Equality NC Honors Equality Hero, Hendersonville First Congregational Church
By Jen Jones on 07/17/2012 @ 01:12 PM
Hendersonville, N.C. - Equality NC asked you to nominate "Equality Heroes"—unsung North Carolinians who worked tirelessly to defeat Amendment One—and you responded with dozens of local leaders who did their best to defeat the discriminatory rewrite. Equality NC is proud to recognize Hendersonville First Congregational Church, nominated by Clay Eddleman.
Hendersonville First Congregational Church was nominated by Clay Eddleman. We thank all the citizens of Hendersonville and Laurel Park who voted against Amendment One, and we thank each and every member of Hendersonville First Congregational Church!
From Clay Eddleman:
I would like to nominate Hendersonville First Congregational Church (United Church of Christ) as a local Equality Hero for being the ONLY church of the over one hundred churches or houses of worship in tiny, conservative Henderson County (population 100,000 in western North Carolina) to come out publicly AGAINST Amendment One. Under the leadership of The Reverend Doctor Richard Weidler and Moderator Ed Argue through 2011 and Moderator Mark Fagerlin starting in 2012, First Congregational Church took a leadership role in opposing the amendment.
FCC is a member of the Southern Conference of the United Church of Christ. Like many churches, its congregation is significantly older, but one that takes seriously its motto "Our Faith Is Over 2000 Years Old; Our Thinking Is Not." Its Open and Affirming Statement reads as follows:
As Christians and members of First Congregational United Church of Christ, we are a diverse group of people. We are persons of various ages, races, gender identities, accomplishments and goals, abilities, sexual orientations, theological and political beliefs, socio-economic and ethnic backgrounds. In our diversity we find strength and a way to understand the inclusiveness of God. We recognize each individual as a child of God. We welcome all people to join in our common mission through participation and leadership in this communion of faith.
Shortly after the passage of Senate Bill 514 and using some initial resistance by some congregants as an opportunity to learn, First Congregational formed its first social justice group to coordinate internal and external efforts against the amendment. Additionally, a small, community-based, grass-roots group of LGBT supporters opposing the amendment sought to use the church building as a meeting place, given that there were few other places in the county which would allow such a meeting. Again, using some initial resistance by some congregants, who viewed the amendment as a political issue not appropriate for church involvement, as an opportunity to learn how marriage equality is indeed a social justice issue, FCC agreed for the group, several members of which attend FCC, to meet at the church.
Starting in the fall, First Congregational used its Sunday morning forums, which are announced in the local newspaper and are open to the entire community, to make presentations, including "Implications of the Marriage Amendment," "The History of Marriage," "The Theology of Marriage," and "The Marriage Amendment and the Social Justice Ministry of Jesus." Unlike many, if not most, of the ministers in Henderson County who were actively encouraging their members to vote FOR the amendment while condemning homosexuality in general, Rev. Weidler spoke from the pulpit nearly weekly in some way about the social justice ministry of the New Testament and about opposing Amendment One.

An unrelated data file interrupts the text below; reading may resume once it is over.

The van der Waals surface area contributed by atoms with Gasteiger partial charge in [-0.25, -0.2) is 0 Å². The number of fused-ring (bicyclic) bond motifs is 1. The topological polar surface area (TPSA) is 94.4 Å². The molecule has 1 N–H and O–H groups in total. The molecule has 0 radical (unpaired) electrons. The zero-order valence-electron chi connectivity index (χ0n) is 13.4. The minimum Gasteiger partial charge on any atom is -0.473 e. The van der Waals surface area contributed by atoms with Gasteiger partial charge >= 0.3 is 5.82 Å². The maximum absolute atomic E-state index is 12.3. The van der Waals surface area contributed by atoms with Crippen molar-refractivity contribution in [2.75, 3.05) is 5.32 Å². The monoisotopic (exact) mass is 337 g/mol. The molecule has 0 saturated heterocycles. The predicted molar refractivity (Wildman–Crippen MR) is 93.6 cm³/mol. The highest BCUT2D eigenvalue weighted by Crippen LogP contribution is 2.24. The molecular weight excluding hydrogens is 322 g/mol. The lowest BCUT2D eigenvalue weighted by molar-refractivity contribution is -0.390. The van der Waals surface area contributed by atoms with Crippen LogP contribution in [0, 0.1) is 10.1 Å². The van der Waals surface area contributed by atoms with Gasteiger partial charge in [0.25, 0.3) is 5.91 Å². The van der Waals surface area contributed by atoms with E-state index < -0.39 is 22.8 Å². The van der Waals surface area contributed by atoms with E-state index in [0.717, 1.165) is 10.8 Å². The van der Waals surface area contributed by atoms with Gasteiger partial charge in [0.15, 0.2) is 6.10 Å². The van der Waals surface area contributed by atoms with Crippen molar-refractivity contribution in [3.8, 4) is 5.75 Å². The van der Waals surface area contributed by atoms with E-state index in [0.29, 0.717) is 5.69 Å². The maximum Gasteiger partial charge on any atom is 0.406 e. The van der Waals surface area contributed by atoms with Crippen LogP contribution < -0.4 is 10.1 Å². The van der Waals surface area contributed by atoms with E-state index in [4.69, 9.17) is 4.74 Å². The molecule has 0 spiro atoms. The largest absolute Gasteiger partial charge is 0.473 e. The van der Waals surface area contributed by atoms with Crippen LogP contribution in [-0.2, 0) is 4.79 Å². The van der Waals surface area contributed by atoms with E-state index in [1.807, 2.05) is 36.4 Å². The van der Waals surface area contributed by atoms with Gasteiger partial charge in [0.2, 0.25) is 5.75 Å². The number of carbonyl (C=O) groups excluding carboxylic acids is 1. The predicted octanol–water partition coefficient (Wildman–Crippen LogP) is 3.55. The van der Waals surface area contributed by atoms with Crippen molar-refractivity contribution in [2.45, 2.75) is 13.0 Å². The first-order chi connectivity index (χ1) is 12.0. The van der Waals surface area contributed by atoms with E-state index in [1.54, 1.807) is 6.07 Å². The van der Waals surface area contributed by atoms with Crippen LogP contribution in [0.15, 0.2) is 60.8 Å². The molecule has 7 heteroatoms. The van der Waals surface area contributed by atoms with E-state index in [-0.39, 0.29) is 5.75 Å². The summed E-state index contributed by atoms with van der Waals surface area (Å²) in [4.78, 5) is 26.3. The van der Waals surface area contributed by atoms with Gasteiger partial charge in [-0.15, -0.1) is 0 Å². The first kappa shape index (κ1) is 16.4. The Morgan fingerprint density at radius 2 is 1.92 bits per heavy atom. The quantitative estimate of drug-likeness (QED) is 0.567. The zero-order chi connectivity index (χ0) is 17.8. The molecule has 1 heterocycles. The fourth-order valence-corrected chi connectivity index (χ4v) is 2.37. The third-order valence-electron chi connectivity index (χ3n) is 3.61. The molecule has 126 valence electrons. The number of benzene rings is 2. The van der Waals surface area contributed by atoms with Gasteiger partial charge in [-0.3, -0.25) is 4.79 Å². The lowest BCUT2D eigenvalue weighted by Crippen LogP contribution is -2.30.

On April 21, FCC sponsored a community/panel discussion with five experts in their fields: a theologian from Davidson College, a social worker from the local Council on Aging, a businessman from Raleigh, an attorney from Asheville, and a retired psychiatrist from Emory University, all of whom opposed the amendment. One attendee was the president of a local Tea Party group, who commented that "I cannot believe ANY church would sponsor a panel like this." Following two congregational open discussions, the congregation overwhelmingly voted to oppose Amendment One as a congregation AND to voice that opposition by taking out three one-half page ads shortly before the primary in the local Times-News, again being the ONLY church of the over one hundred churches or houses of worship in Henderson County to oppose Amendment One publicly. Following their vote, the church put up numerous signs opposing the amendment along the two roads forming the intersection where the church sits and kept them there through the primary.
It should be noted that although the name is Hendersonville FCC, the church is actually in the small town of Laurel Park with a population of approximately 2,000. The town has only two traffic lights and one blinking light at the four-way stop where First Congregational sits across from the town hall. Partly due to the outspokenness of the church, the ads in the paper, and the signs at a major intersection in the town, the Laurel Park precinct was the ONLY precinct in Henderson County actually to vote AGAINST Amendment One: 48.73% FOR and 51.27% AGAINST, whereas Henderson County at large voted 66.27% FOR and 33.73% AGAINST compared with the state's 61% FOR and 39% AGAINST.
Locally, First Congregational Church, which has an active Sunday attendance of only 110, has both been congratulated on its bravery for speaking out in this religiously and politically conservative county AND has been condemned publicly and privately for opposing Amendment One and for doing so publicly.
We're so proud to continue profiling local heroes for equality who fought the good fight against Amendment One.
Please click here if you'd like to make a donation to Equality NC. If you'd like to nominate your own Equality Hero, please email me at email@example.com. Describe your hero's selfless work against the amendment and be sure to include a photo!